Centrica 340.2p (up 4.2p, 1.25 per cent)
Owner of British Gas benefits from decision to hit customers with seven per cent price rises.
Serco Group 563p (up 4p, 0.72 per cent)
Agrees deal with UK Government over making savings on a number of its contracts.
FTSE 100 Fallers
Antofagasta 1,432p (down 40p, 2.72 per cent)
One of a number of miners to fall yesterday as commodity prices moved downwards.
Essar Energy 523p (down 7.5p, 1.41 per cent)
Drops despite third-quarter results showing rises in both refining margins and retail sales.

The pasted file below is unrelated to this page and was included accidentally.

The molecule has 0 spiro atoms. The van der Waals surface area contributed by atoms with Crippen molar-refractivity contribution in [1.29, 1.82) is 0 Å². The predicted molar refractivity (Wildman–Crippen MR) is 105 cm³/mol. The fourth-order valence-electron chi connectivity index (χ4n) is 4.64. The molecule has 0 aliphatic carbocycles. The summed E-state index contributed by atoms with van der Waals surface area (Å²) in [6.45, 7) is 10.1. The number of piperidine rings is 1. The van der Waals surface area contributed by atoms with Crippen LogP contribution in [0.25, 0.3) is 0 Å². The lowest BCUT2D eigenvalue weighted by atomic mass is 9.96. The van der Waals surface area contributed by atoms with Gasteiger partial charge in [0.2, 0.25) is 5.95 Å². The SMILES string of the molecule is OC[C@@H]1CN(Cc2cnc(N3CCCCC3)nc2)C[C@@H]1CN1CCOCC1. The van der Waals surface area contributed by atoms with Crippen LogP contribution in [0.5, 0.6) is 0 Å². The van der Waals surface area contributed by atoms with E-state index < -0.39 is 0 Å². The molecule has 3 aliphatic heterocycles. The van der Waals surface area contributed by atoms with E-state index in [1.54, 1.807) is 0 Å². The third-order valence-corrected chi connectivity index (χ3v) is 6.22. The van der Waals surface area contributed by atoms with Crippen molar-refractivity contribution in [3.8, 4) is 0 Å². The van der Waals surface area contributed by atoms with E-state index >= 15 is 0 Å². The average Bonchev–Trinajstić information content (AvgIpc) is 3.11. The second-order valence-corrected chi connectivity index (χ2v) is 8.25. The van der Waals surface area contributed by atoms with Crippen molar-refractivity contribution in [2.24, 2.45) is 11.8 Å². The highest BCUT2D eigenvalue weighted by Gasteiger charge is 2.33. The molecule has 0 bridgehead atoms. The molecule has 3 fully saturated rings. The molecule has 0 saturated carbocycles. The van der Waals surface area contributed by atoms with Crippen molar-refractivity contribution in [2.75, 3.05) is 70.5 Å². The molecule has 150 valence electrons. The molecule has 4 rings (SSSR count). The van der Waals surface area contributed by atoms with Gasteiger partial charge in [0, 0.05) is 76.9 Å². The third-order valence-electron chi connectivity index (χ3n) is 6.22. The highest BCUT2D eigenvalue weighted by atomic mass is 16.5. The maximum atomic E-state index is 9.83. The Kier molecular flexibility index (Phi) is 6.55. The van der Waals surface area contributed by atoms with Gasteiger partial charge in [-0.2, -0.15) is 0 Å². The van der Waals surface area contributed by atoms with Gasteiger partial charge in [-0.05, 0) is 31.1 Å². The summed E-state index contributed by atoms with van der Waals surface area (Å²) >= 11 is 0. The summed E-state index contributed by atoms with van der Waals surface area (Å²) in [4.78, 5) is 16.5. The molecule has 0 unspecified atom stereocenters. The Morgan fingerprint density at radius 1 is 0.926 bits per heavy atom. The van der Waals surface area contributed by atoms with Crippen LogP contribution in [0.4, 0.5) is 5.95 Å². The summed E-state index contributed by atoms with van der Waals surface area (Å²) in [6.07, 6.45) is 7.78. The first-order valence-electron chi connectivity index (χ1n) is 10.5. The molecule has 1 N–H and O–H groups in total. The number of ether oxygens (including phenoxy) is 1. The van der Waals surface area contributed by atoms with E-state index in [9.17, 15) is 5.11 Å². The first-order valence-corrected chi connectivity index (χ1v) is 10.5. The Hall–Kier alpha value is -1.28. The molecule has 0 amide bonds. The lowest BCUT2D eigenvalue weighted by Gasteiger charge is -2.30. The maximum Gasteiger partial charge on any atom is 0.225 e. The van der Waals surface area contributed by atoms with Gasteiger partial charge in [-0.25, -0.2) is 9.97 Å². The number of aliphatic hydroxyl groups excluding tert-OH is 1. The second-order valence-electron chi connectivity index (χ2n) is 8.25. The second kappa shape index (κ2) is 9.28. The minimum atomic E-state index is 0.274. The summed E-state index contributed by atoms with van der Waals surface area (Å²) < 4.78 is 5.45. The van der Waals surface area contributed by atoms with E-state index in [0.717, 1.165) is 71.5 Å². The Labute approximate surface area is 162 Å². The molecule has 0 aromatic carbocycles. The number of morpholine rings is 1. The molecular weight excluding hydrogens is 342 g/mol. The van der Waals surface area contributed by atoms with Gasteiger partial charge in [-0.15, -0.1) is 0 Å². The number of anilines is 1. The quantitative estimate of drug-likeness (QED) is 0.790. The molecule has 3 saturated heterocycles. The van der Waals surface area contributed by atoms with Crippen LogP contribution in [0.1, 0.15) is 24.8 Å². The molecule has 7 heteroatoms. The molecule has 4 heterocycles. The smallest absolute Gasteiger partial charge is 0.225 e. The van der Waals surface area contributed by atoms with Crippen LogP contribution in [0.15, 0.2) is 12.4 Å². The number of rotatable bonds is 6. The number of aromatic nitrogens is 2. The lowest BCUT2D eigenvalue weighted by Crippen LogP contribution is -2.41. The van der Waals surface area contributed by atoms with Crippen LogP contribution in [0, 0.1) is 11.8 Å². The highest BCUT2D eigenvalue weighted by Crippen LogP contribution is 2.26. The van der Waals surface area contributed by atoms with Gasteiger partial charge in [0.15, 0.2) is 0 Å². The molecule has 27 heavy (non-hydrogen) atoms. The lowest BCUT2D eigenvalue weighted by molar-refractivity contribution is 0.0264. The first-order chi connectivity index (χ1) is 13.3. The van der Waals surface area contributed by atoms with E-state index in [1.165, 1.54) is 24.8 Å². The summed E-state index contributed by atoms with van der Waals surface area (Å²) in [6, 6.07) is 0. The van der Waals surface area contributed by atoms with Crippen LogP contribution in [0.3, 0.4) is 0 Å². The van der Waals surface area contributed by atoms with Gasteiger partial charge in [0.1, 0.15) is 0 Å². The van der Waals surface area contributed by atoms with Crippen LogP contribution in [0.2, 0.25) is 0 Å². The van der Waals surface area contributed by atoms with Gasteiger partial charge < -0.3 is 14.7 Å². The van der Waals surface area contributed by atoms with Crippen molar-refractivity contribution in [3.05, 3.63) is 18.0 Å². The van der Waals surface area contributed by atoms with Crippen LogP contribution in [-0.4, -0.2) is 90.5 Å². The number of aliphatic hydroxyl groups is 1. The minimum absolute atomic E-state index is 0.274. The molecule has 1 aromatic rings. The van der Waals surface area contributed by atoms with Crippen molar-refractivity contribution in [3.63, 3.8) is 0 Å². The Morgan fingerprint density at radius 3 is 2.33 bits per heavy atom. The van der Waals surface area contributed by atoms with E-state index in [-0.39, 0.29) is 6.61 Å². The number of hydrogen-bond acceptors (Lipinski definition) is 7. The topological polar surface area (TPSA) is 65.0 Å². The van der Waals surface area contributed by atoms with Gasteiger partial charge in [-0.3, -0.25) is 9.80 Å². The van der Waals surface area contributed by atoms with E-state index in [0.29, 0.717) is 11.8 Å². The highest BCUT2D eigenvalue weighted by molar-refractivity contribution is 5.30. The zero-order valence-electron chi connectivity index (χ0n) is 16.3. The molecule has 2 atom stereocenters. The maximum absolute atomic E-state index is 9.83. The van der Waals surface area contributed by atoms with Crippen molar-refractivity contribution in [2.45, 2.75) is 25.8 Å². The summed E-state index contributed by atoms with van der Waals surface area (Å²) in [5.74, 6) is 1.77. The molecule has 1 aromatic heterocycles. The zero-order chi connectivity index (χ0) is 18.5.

Petrofac 1,493p (down 26p, 1.71 per cent)
Announcement of three-year contract with Maersk Oil can't prevent its price sliding.
FTSE 250 Risers
Supergroup 1,419p (up 69p, 5.11 per cent)
Owner of Superdry brand continues to rise after Goldman Sachs placed it on its buy list on Thursday.
Catlin Group 358.2p (up 7.7p, 2.2 per cent)
Mixed update from insurer with number of premiums rising while insurance prices dip.
IMI 826p (up 16.5p, 2.04 per cent)
Brokers keen on engineer, as Panmure, Citigroup and JPMorgan all up their target prices.
FTSE 250 Fallers
Hikma Pharmaceuticals 755p (down 28p, 3.58 per cent)
Latest update forecasts "low double digit" revenue growth for year.
Premier Foods 17.95p (down 0.43p, 2.34 per cent)
Down as Morgan Stanley keeps it at "equal weight" in cautious comment on the sector.
Misys 290.1p (down 5.4p, 1.83 per cent)
IT company falls despite brokers welcoming $600m deal to buy Irish software firm Sophis.Reuse content